Video | Agriculture | Confidence | Economy | Energy | Employment | Finance | Media | Property | RBNZ | Science | SOEs | Tax | Technology | Telecoms | Tourism | Transport | Search

 


NZ dollar steady as Greek impasse keeps investors nervy

NZ dollar little changed as Greek impasse keeps investors nervy, Asian equities fall

By Paul McBeth

Nov. 13 (BusinessDesk) - The New Zealand dollar was little changed as high-level talks in Europe about whether the region will give Greece its next bail-out tranche keep investors nervous, spurring a decline in Asian equity markets.

The kiwi traded at 81.65 US cents at 5pm in Wellington from 81.76 cents at 8am and 81.58 cents yesterday. The trade weighted index edged up to 73.17 from 73.05 yesterday.

Stocks across Asia fell as investors remain in the dark as to whether Greece will get its aid package and if it will stay in the region's single currency. European finance ministers granted the Mediterranean nation an extra two years to get its books in order, though Dutch Finance Minister Jeroen Dijsselbloem said Greece will have to find a way to bridge a 32.6 billion funding gap on its own if it wants to get the extension.

Japan's Nikkei 225 index fell 0.5 percent in afternoon trading, while Hong Kong's Hang Seng index was down 1 percent and Australia's S&P/ASX 200 index fell 1.1 percent.

"There seems to be an impasse over Greece," said Tim Kelleher, head of institutional FX sales NZ at ASB Institutional in Auckland. "I don't think there's any fundamental change (in the kiwi) unless equities keep going lower."

New Zealand's currency rose to 78.42 Australian cents from 78.31 cents yesterday after business confidence deteriorated across the Tasman, according to a National Australia Bank survey.

Investors will be keeping tabs on Germany's Zew survey of the economic situation in Northern Hemisphere trading, with European news likely to top headlines ahead of the next meeting about Greece's bailout on Nov. 20.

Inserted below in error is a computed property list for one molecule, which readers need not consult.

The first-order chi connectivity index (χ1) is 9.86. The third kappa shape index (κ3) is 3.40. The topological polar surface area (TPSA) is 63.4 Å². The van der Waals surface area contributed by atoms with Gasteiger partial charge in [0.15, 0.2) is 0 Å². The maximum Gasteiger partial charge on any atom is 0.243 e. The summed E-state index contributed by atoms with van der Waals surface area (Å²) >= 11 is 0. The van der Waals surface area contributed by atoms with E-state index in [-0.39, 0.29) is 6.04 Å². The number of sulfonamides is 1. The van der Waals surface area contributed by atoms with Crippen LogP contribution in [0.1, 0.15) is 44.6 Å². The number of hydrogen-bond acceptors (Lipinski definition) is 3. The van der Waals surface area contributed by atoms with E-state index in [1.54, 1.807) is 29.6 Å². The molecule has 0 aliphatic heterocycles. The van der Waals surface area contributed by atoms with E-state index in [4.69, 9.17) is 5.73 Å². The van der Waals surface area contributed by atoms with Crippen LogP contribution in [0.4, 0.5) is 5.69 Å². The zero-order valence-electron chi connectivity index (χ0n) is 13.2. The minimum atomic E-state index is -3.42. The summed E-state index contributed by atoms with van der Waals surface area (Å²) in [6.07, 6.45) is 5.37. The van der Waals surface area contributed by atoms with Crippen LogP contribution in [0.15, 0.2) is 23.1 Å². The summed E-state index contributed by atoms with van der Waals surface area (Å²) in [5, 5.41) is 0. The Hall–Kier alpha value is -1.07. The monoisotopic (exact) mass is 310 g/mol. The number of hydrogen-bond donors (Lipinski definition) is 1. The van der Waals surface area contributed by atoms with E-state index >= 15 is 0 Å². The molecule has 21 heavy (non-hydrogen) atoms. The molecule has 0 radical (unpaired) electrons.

The currency rose to 64.37 euro cents from 64.11 cents yesterday, and advanced to 51.46 British pence from 51.29 pence. The kiwi traded at 64.73 yen from 64.83.

(BusinessDesk)

© Scoop Media

 
 
 
 
 
Business Headlines | Sci-Tech Headlines

 

Research: ‘Ageing Well’ Science Challenge Launched

Science and Innovation Minister Steven Joyce today launched the Ageing Well National Science Challenge, confirming initial funding of $14.6 million. More>>

ALSO:

Scoop Business: Govt Resisting Pressure To Pump More Cash Into Solid Energy

Prime Minister John Key says it is “not the government’s preferred option” to make a fresh capital injection into the troubled state-owned coal miner, Solid Energy, but dodged journalists’ questions at his weekly press conference on whether that might prove necessary... More>>

ALSO:

Lagest Ever Privacy Breach Award: NZCU Baywide Accepts “Severe” Censure In Cake Case

NZCU Baywide says that once it was found to have committed a breach of a former staff member’s privacy, it had attempted to resolve the matter... the censure and remedies for its actions taken almost three years ago are “severe” but accepted, and will hopefully draw a line under the matter. More>>

ALSO:

Scoop Business: PayPal Stops Processing Mega Payments; NZX Listing Still On

PayPal has ceased processing payments for Mega, the file storage and encryption firm looking to join the New Zealand stock market via a reverse listing of TRS Investments, amid claims it is not a legitimate cloud storage service. More>>

ALSO:

Housing Policy: Auckland Densification As Popular As Ebola, English Says

Finance Minister Bill English said calls by the Reserve Bank Governor for more densification in Auckland’s housing were “about as popular in parts of Auckland as Ebola” would be. More>>

ALSO:

Crown Accounts: NZ Government Deficit Smaller Than Expected In First Half

The New Zealand government's operating deficit was smaller than expected in the first six months of the financial year, as the consumption and corporate tax take rose ahead of forecast in December, having lagged estimates in previous months. More>>

ALSO:

Get More From Scoop

 
 
Standards New Zealand

Standards New Zealand
 
 
 
 
 
 
 
 
Business
Search Scoop  
 
 
Powered by Vodafone
NZ independent news